Published on CD-ROM, Shelley Jackson’s Patchwork Girl (1995) is a hypertext rewriting of Mary Shelley’s novel Frankenstein (1818). This essay examines the gothic evocations of oral rhetoric seen in these two texts. Writing a multiframed, epistolary novel and a work of hypertext fiction respectively, Shelley and Jackson defy a writing culture that emphasizes originality and objectivity, and foreground oral characteristics such as intertextuality and an empathic audience relationship. Frankenstein is a product of Shelley’s oral-style composition that weaves preexisting materials. Its epistolary frame, wherein the reader is posited as the ultimate addressee of Walton’s letters, gives the reader a quasi-oral sense of immediacy and vivid realism. The hypertext Patchwork Girl is an electronic text(ile), woven not with needle or pen but with the cut, copy, and paste functions of a computer. Comparable to the oral bard’s memory, the computer becomes a prosthetic storytelling device enabling man–machine collaboration, while the informal narrative voice heightens audience interaction.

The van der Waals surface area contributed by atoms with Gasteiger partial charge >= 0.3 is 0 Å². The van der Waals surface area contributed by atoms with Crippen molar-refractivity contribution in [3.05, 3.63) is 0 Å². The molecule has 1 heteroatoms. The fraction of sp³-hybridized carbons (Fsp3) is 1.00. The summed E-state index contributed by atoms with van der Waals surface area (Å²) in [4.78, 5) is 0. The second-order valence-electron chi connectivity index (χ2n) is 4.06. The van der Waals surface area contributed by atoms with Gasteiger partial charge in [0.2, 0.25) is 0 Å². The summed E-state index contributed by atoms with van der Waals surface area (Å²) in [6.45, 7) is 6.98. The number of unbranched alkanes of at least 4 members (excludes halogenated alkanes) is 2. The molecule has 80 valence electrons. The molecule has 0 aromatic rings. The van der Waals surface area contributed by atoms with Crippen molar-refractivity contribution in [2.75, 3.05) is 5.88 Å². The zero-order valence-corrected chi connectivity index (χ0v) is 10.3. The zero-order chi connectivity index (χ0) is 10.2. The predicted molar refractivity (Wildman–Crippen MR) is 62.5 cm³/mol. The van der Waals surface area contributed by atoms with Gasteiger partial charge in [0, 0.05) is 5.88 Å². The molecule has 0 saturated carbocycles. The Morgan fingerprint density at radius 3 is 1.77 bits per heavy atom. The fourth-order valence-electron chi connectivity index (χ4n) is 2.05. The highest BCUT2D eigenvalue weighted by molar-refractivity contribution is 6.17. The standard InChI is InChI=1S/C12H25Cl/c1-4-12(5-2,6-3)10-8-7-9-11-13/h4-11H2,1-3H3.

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pp. 538-558
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